Once the TED is determined, the synchronization delay size can be chosen as:
bytes, which takes into consideration that the packets arrive randomly in time. Either method may be used in implementing the invention.
The system of FIG. 1 may be extended to include multiple streams, as depicted in FIG. 2, which depicts an example of a wired/wireless multimedia network having a plurality of output devices. Multimedia source 12 sends multimedia information, which may consist of multiple streams, to plural output devices, wherein the output devices are located in plural realms. As depicted in FIG. 2, multimedia source 12 sends multimedia information to a wired, or first, realm 40, which functions as a gateway to the wired/wireless network, which, in turn, transmits a wireless signal to wireless, or other, realms 42, 44 and 46. As will be appreciated by those of skill in the art, there is no restriction on the number of wired and wireless realms that may be part of a network constructed according to the invention. The repeaters may perform additional coding and decoding, and are operable to synchronize several streams of multimedia information, e.g., audio, video, and text data.
Realm 40 includes a first wired realm transceiver 48, a first CTL 50 to provide the requisite delay and synchronization, two wired realm delay synchronizers 52, 54, and output devices 56, 58, which may be connected in both a wired and wireless network, connected to wired realm delay synchronizers 52, 54 respectively. MAC layers messages 59 are exchanged between CTL 50 and the wired realm delay synchronizers. An antenna 60 transmits a wireless signal to the other realms.
Realm 42 is constructed to provide a wireless re-transmission of multimedia information to yet other realms, and includes a pair of second wireless repeaters 62, 64, for relaying a wireless signal. Transceivers 62, 64 function as a repeater to transmit the multimedia signal to places, such as realm 44, which are not reachable by the signal transmitted from realm 40. Antennas 63, 65 are connected to wireless realm transceivers 62, 64, respectively. A wireless realm CTL 66 exchanges MAC level messages 67, 69 with wireless realm transceivers 62 and 64, respectively. A wireless realm delay synchronizer 68 is connected to an output device 70. It should be appreciated that an output device may be connected to either a wired or wireless repeater: the device is not dependent on the nature of the signal coming into a realm.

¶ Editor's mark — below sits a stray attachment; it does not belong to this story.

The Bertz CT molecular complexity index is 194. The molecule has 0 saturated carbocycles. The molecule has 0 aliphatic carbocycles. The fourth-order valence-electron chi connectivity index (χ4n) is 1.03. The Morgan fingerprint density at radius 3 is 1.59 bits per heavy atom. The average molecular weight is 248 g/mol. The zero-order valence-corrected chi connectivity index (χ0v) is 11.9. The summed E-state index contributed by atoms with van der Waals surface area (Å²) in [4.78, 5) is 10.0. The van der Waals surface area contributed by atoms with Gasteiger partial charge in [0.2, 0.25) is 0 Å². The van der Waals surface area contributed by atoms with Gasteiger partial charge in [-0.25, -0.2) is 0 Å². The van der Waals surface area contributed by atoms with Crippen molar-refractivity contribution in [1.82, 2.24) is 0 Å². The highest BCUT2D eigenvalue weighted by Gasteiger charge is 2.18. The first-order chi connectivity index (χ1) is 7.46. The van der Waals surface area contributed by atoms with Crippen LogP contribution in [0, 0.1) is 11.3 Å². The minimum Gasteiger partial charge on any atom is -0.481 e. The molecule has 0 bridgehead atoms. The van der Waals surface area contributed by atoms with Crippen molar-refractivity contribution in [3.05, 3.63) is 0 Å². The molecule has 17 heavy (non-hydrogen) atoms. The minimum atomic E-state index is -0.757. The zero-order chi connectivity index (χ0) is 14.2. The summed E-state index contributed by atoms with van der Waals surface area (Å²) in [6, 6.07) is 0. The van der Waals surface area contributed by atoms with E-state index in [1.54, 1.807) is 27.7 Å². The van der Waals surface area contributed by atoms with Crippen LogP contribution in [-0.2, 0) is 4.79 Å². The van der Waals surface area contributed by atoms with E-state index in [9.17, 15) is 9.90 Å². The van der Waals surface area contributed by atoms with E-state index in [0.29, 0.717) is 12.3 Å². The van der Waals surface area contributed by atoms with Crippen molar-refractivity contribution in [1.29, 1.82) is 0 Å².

Wireless realms 44 and 46 are terminal wireless realms, i.e., they do not retransmit multimedia information to other realms. To this end, each terminal wireless realm, respectively, includes a terminal wireless realm transceiver 72, 82, receiver, an antenna 73, 83, a CTL 74, 84, a wireless realm delay synchronizer 76, 86, MAC layer exchanges 78, 88 between the terminal wireless realm transceiver and the terminal wireless realm delay synchronizer through the CTL, and an output device 80, 90.
FIG. 3 is a depiction of the network of FIG. 2 as a quasi-graph to better illustrate the manner in which the problem of multi-stream, multimedia information is resolved. In every applied realization of the network there is a node X, which is the reference point for delay computations. X could, for analysis purposes, be subsumed into source 12, however, it is represented as a separate node for clarity. All delays are computed with respect to X. A connection control processor resides at point X, and at all nodes, or realms, as shown in FIG. 2. Tp1 and Tp2 represent delays imposed as a result of transmission over a wireless link, including retransmit, propagation, coding and signal formatting delays.
The propagation delays are assumed to be negligible, which is usually the case in home networks. Propagation delays over a home network, with a range of 300 feet, are at most 300 ns, which is generally small when compared to other delays.
The synchronization delays for every delay synchronizer are calculated as follows:
where the notation BD
And, in general
∀i from X to k.
Such a formulation includes, in BD
In ad-hoc network applications, the reference point X is established in an ad-hoc manner, i.e., when a communication link is established between a source, which can be at any realm in the network, and any receiving realm.
In addition, the above formulation may be changed to account for realms added to the network in mid-transmission as follows. If a transceiver in a newly added realm requests transmission, then during the transmission either:
1. apriori knowledge of previous network configurations and traffic can be used to get an estimate for BD
2. the output delay can be updated when an update for BD
If a higher number for BD
To summarize the procedure: